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What Is the Average Pay for a Freelance Video Editor?
by Rick Suttle, Demand Media
Freelance video editors earn higher salaries as they gain experience and get jobs with top movie companies.
Vast increases in online and corporate training videos have kept freelance video editors busy in the 21st century. Some are equally busy helping Hollywood movie companies convert major motion pictures to DVDs and edit scenes with digital video software. And since these professionals work on a per-project basis, they must also promote themselves through advertising, brochures and networking. Most freelance video editors gain experience by working for manufacturers, news or entertainment companies as video editors. They typically earn incomes well above-average compared to other occupations.
Income and Qualifications
Freelance video editors earned average annual incomes of $79,000 as of 2013, according to the job website SimplyHired.com. Their incomes come exclusively from the profits they earn from various projects. Most have bachelor’s degrees in film or broadcasting like their counterparts who are full-time employees. Freelance video editors must be highly flexible in the hours they work, which can lead to more assignments. Other key qualifications for the job include creativity, hand-eye-coordination, attention to detail, communication and computer skills.
Salary by State or District
A freelance video editor can earn more in certain states or districts. In 2013, they earned the highest average incomes of $124,000 annually in the District of Columbia, according to SimplyHired.com. They also made relatively high incomes in Massachusetts, New York and California at $95,000, $92,000 and $89,000 per year, respectively. Those working in Illinois earned incomes closer to the national average for freelance video editors — $82,000 annually. And freelance video editors made $73,000 and $72,000, respectively, in Texas and Florida.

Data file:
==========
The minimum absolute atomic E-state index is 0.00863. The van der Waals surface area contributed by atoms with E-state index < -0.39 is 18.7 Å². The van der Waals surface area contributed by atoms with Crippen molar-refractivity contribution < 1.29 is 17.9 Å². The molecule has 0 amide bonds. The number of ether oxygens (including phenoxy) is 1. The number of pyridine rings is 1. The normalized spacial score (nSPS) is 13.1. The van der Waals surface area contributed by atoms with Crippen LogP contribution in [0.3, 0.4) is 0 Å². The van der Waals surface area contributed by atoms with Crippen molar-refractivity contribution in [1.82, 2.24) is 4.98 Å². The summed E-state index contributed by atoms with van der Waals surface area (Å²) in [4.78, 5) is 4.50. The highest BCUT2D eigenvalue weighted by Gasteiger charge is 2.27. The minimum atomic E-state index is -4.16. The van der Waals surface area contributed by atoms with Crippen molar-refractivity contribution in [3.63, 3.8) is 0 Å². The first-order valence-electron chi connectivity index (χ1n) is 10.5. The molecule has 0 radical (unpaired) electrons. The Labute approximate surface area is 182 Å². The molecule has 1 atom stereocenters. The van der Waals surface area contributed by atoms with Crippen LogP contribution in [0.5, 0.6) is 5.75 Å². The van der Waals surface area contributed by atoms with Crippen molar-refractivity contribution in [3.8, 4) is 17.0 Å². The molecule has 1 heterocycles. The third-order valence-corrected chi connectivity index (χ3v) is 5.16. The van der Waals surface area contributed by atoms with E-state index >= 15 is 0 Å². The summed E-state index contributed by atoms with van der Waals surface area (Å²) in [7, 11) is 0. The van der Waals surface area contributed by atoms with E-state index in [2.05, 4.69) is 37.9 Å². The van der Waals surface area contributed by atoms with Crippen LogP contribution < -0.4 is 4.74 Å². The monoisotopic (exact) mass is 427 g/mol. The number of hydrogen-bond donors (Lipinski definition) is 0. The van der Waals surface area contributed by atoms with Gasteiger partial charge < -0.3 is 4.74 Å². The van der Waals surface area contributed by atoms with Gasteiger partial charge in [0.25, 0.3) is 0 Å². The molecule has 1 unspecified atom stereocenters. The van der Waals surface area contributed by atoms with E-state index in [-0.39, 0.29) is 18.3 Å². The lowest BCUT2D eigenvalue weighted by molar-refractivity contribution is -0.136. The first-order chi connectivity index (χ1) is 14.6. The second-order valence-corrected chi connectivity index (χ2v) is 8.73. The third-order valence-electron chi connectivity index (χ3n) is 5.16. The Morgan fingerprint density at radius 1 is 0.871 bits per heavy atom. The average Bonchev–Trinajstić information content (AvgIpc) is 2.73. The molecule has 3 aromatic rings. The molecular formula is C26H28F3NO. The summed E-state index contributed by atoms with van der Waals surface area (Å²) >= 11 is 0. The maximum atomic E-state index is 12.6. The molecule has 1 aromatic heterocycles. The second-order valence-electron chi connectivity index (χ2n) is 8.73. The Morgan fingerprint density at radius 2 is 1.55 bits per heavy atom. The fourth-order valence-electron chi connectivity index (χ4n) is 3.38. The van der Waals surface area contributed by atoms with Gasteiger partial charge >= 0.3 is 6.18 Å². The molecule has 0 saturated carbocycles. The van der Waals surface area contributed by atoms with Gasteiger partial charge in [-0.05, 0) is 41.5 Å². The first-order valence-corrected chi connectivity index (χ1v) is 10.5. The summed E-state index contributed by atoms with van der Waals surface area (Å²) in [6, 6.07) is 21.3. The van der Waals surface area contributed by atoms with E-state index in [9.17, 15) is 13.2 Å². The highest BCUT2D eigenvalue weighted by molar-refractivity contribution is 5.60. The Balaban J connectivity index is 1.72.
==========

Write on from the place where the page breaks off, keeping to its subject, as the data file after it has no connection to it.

Freelance video editors usually earn more with experience, as they know how to better find assignments. They might also have established clients who use them multiple times per year, which adds to their incomes. As with other video editors, those who freelance might also make more working on projects in certain industries. The movie industry tends to pay more than corporations who need videos for training or other purposes, according to the U.S. Bureau of Labor Statistics, or BLS. Moreover, freelance video editors likely make more in New York or California, where there are more movie and production companies.
Jobs for film and video editors, including freelancers, are expected to increase 2 percent in the next decade, according to the BLS, which is much slower than average. Freelance video editors who work with corporations should target higher growth industries, including health-care and wireless. Those working with movie companies will probably find more projects in California, New York, Illinois, Texas and other places where movies are filmed and converted to other formats: DVDs.